[one_half last=”no”][gameinfo title=”Game Info” game_name=”Injustice: Gods Among Us” developers=”NetherRealm” publishers=”WB” platforms=”Wii U, PS3, Xbox 360″ genres=”Fighting” release_date=”April 2013″][/one_half]
“I guess before we get started here,” said Ed Boon, the Grandfather of Mortal Kombat and part of the powerhouse behind WB and NetherRealm’s upcoming Injustice: Gods Among Us, “I just wanted to give you a little bit of information about what we were trying to do with this game.”
It was Boon’s first time in Australia — and he was surely jetlagged — but you’d have never known it. Promoting another in a long line of fighting games, Boon still had an intensity and energy about him as he introduced Australian media at the EB Expo to the title.
“We really wanted to try something that would be out of the category of Mortal Kombat, but also do something that would be different in the fighting game genre. In this game, in addition to just having superheroes introduced into the mix, we also wanted to do something unique with the gameplay. The answer to how we’re going to do that is with the arenas and the role they’ll play in the fights,” Boon began.
“Our goal was to make the arena as instrumental as the characters you chose,” said Boon as he loaded up a fight between Superman and Nightwing in Future City. His statement was proven true moments later as Nightwing – who rode into the arena on a bitchin’ motorcycle – got cornered in his fight fairly quickly and used a nearby car to flip up and over Superman, avoiding a barrage of blows.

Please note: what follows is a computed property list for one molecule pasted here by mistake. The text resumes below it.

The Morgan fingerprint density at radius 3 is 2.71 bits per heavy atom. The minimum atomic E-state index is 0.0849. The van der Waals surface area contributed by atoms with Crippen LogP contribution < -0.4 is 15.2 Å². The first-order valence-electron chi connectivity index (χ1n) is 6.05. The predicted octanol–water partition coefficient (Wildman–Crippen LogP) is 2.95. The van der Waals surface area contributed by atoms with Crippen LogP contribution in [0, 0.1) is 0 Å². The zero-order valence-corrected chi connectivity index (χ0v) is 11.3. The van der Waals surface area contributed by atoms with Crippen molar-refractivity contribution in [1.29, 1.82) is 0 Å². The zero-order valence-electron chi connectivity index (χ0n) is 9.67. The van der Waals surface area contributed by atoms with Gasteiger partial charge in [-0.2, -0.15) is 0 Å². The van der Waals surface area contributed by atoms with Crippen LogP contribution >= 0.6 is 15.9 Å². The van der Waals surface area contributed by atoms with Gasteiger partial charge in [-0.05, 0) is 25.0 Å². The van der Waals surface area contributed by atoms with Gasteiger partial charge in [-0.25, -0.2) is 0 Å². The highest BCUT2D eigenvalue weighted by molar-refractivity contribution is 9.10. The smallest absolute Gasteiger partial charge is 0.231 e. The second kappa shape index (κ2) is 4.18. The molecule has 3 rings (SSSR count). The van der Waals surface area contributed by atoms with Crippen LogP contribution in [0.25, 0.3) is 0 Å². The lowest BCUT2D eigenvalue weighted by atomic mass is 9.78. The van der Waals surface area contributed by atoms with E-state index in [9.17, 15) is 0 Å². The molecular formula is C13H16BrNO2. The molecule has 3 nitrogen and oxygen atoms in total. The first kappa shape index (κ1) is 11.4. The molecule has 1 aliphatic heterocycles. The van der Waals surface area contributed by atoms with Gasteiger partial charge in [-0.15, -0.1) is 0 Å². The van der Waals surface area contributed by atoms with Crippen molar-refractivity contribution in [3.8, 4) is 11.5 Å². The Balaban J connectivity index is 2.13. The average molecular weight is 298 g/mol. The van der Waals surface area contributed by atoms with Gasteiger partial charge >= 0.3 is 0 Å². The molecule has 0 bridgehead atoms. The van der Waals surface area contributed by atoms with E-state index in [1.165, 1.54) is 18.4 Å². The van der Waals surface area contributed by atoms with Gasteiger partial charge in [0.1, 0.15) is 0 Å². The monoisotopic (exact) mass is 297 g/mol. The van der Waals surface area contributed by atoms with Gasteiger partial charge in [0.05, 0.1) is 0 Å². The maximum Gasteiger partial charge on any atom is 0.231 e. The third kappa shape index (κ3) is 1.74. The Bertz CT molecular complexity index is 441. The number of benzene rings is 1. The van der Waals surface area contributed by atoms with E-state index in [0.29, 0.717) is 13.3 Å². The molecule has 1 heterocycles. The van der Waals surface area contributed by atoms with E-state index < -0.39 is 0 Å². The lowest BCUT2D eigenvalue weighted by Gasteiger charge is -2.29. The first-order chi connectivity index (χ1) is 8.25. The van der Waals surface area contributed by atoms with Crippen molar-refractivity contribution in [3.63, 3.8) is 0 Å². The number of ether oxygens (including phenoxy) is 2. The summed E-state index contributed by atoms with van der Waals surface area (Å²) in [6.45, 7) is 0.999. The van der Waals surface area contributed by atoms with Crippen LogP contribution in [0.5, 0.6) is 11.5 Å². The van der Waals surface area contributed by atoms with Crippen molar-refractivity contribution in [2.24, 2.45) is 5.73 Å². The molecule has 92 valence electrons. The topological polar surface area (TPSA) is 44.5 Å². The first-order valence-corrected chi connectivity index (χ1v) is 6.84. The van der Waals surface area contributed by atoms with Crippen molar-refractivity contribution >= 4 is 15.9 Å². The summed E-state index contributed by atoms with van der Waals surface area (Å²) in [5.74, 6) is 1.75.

Superman retaliated, of course, by picking up the same car and pummelling Nightwing over the head with it. You can see how strategy will constantly be changing in the game as tools “Gadget” types like Nightwing use to defend can quickly become offensive weapons for “Power” players such as Superman.
We were then shown Nightwing’s super special, in which he gets back on his motorcycle to deliver a series of speedy, forceful punches. It was okay, but honestly, it was far less spectacular than Superman’s move (again, discussed at E3) – what’s a motorcycle combo when you can launch an enemy into the upper atmosphere?
Confident that he’d shown off the real impact that the game’s arenas will have in the game, Boon concluded that, “a fight between Superman and Batman will be a different fight in the Batcave than in the Fortress of Solitude.”
The next fight we were shown was Flash versus Cyborg in the Batcave. Again, it was a repeat of a similar bout shown at E3; Flash used the Batmobile’s rockets to take out Cyborg and the fight was taken from multiple levels of the Cave.
Cyborg’s super special – just like every other character’s that I activated in my hands-on session afterward – was activated using the Xbox controller’s LT + RT buttons in unison. Not difficult to achieve — but extremely rewarding when pulled off — Cyborg unleashed a torrent of energy from his ever transforming cybernetic limbs to devastate poor ol’ Flash.